Rhino's Ramblings - Half Empty Or Half Full Of It?

By Robert Thomas Opinion-Commentary

It is the biggest question I heard over the previous week and that is what is happening to the reserves of the City of Moose Jaw and is it a good thing?

It all came out of council watchers and the news the City of Moose Jaw has gained $2.2 million from the sales of its bonds and an added $700,000 from interest over a five year period through re-investing the bonds into Guaranteed Investment Certificates (GICs).

In the eyes of one side it looks like the City of Moose Jaw has just hit the proverbial jackpot while on the other side it looks like we are heading down a road where a prudent investment strategy has been overruled by greed and look out as risk increases we are heading into a potential storm.

When you heard the $2.2 million windfall announced at council this past week what you heard was really not two sides but rather three sides of what to do with the funds just realized but in order to hear you had to listen carefully and read between the lines.

In the Investment Committtee it is obvious from what was said at Council there are actually three different opinions on what to do with the windfall.

You had Councillor Scott McMann who said there had been some discussion at least between the Council members on the Investment Committee to use the $2.2 million towards capital infrastructure such as in the Cast Iron Water Main Replacement Program. A program which seemingly needs to accelerate its annual meters replaced or repaired in order to more quickly see benefits from less water main breaks and a resultant cash savings on repairs.

One suggestion was to use the money for Cast Iron Water Main Replacement - MJ Independent File Photo

One suggestion was to use the money for Cast Iron Water Main Replacement - MJ Independent File Photo

Another side in the investment committee was one taken by finance director Brian Acker who stated “The reality is the GICs are resaleable and the intent would be to re-sell them into mid-term and long-term pools at which you would see a significantly higher return (than the GICs).”

Then you had Councillor Dawn Luhinng state, after Councillor Brian Swanson mentioned the City nearing its provincially approved debt level, she would consider using some of the windfall towards that debt. But at the same time the investments were being looked after by a committee who were being advised by top professionals with the intent to have a balanced approach to lessen the risk while at the same time having the opportunity to create better gains for the City.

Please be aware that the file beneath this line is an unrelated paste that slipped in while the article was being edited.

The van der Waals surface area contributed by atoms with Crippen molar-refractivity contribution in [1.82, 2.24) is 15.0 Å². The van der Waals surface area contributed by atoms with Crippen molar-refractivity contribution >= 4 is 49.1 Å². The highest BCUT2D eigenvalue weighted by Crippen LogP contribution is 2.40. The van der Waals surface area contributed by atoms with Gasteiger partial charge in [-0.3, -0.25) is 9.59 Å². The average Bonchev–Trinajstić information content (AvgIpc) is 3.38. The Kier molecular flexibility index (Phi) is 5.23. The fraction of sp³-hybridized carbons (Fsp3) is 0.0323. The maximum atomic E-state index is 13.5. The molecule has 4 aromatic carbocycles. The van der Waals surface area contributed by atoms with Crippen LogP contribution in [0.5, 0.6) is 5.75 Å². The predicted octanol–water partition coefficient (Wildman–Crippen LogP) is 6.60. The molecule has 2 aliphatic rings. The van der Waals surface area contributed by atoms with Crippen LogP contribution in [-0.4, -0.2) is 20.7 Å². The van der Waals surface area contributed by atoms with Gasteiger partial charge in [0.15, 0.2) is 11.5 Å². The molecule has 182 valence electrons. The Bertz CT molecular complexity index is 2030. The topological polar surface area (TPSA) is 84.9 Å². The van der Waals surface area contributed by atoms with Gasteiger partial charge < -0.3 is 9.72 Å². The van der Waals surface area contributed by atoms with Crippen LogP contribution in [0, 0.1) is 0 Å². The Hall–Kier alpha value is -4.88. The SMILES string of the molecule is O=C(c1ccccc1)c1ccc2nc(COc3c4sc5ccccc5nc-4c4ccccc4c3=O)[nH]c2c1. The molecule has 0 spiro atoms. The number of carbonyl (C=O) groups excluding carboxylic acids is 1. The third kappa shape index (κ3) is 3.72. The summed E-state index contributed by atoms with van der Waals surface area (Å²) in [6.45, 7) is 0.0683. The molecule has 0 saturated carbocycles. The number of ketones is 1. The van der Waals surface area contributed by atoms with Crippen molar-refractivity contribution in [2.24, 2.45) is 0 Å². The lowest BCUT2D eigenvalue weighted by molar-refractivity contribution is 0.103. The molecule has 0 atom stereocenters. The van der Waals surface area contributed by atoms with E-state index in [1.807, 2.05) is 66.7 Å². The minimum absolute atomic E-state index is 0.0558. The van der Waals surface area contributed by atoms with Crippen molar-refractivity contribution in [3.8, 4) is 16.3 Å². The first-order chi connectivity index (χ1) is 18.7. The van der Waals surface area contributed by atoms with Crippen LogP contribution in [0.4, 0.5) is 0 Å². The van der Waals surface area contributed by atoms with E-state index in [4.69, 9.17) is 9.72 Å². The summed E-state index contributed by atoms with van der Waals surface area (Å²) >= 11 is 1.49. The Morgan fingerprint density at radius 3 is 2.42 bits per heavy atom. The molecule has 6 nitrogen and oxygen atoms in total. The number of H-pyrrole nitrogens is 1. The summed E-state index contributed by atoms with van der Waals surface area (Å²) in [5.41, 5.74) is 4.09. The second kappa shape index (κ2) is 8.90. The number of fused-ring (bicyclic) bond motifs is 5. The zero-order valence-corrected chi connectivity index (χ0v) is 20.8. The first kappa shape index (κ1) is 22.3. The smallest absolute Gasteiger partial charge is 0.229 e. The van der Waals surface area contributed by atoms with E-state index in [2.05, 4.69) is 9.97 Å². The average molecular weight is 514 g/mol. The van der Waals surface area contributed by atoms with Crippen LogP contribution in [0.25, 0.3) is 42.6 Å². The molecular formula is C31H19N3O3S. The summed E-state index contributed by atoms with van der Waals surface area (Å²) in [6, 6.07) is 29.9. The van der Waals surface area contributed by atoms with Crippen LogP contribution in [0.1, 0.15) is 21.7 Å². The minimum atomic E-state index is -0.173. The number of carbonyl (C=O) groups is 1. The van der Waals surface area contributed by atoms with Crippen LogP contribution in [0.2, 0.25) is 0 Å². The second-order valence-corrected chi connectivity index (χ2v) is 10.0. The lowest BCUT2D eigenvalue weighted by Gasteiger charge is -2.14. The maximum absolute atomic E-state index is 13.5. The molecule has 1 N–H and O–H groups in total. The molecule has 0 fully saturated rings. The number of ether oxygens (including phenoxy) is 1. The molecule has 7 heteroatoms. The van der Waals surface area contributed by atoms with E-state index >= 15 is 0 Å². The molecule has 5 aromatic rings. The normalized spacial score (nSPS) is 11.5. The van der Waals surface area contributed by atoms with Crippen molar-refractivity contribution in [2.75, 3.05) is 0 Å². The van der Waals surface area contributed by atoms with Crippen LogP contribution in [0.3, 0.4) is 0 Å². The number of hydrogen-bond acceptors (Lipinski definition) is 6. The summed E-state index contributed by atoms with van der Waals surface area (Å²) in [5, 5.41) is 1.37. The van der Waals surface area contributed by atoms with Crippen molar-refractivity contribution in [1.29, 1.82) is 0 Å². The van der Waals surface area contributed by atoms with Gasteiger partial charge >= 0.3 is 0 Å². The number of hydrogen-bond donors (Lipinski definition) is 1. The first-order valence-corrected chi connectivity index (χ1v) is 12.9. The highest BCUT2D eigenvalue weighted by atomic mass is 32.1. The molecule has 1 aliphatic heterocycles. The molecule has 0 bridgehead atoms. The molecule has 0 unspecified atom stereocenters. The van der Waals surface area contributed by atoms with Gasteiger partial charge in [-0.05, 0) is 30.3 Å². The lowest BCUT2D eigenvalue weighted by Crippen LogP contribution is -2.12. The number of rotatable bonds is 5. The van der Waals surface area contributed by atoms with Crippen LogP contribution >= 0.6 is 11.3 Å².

As a small aside the same qualified and trained people Councillor Luhning opposed in Executive Committee, a money manager, when discussion was about the formation of the Investment Committee and its review. The reason given was the cost to the City.

It all seems like the set up for a big debate into what to do with the windfall with the Council in the end likely to make the final decision.

The $2.2 million windfall was created by an analysis by the money manager at no cost to the City who recommended the City sell its higher interst bonds at a premium and then re-invest the funds for a greater rate of return in the end.

But not pointed out was the obvious that the sale in the end could very well help the money manager as there is an undercurrent of the GICs are saleable and can be re-invested. That re-investment would come from the money manager. In a roundabout way an argument could be made the move away from premium blue chip bonds may have come for free but it does give the money manager a liquid cash flow to go out and invest.

And this is where Councillor Swanson got into the discussion. It was a voice of caution that the move into equities and stocks was a risky one and one which the City should not be looking at if they want to prudently manage the City’s or let’s face it - taxpayer’s money.

I will admit the people I heard from when it came to concerns raised about the City’s evolving investment strategy came from supporters of Councillor Swanson and Luhning in the past civic election and many of them are concerned. Concerned to the point they are not likely to vote for Councillor Luhning in the next civic election.

For many people who supported these two councillors in their re-election bids the risk is too great. Now whether that plays into votes in the next civic election is something still to be seen as who really knows if either will try to be re-hired in 2020.

But back to the topic and that is what should be done with the windfall and where is the City likely to receive a better return?

Well it is in one area a money manager or investment strategist is unlikely to consider as it would generate little in the way of returns and not put much money in the investment manager’s employer’s pocket and that is to re-invest the money back into the City. Simply put loan the City its own money and then replace it with payments carrying interest and the savings from less repair costs it could help realize. Savings outside of the money manager’s expertise and scope.

Why not do what Councillor McMann has suggested and that is use the $2.2 million for the cast iron water main replacement program but loan it to yourself?